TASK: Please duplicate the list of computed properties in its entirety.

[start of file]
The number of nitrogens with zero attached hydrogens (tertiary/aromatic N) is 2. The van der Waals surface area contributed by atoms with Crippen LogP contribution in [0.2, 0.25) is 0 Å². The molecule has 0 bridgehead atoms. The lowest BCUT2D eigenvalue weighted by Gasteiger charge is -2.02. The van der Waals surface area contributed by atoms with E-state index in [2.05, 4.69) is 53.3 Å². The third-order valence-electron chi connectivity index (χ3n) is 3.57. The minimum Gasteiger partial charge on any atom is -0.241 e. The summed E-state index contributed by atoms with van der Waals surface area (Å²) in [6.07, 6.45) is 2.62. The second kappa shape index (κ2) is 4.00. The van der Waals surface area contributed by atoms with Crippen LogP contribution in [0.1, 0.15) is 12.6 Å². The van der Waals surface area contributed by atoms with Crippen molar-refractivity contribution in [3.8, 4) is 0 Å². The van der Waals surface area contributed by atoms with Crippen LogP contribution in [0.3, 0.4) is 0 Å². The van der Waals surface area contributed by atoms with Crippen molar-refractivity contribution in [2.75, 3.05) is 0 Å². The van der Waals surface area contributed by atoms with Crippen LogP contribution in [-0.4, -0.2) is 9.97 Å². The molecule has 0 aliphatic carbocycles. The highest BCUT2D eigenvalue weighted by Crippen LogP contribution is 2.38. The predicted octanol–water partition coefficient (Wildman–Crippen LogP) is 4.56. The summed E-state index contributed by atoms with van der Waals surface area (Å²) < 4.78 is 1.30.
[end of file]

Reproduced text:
The number of nitrogens with zero attached hydrogens (tertiary/aromatic N) is 2. The van der Waals surface area contributed by atoms with Crippen LogP contribution in [0.2, 0.25) is 0 Å². The molecule has 0 bridgehead atoms. The lowest BCUT2D eigenvalue weighted by Gasteiger charge is -2.02. The van der Waals surface area contributed by atoms with E-state index in [2.05, 4.69) is 53.3 Å². The third-order valence-electron chi connectivity index (χ3n) is 3.57. The minimum Gasteiger partial charge on any atom is -0.241 e. The summed E-state index contributed by atoms with van der Waals surface area (Å²) in [6.07, 6.45) is 2.62. The second kappa shape index (κ2) is 4.00. The van der Waals surface area contributed by atoms with Crippen LogP contribution in [0.1, 0.15) is 12.6 Å². The van der Waals surface area contributed by atoms with Crippen molar-refractivity contribution in [3.8, 4) is 0 Å². The van der Waals surface area contributed by atoms with Crippen LogP contribution in [0.3, 0.4) is 0 Å². The van der Waals surface area contributed by atoms with Crippen molar-refractivity contribution in [2.75, 3.05) is 0 Å². The van der Waals surface area contributed by atoms with Crippen LogP contribution in [-0.4, -0.2) is 9.97 Å². The molecule has 0 aliphatic carbocycles. The highest BCUT2D eigenvalue weighted by Crippen LogP contribution is 2.38. The predicted octanol–water partition coefficient (Wildman–Crippen LogP) is 4.56. The summed E-state index contributed by atoms with van der Waals surface area (Å²) < 4.78 is 1.30.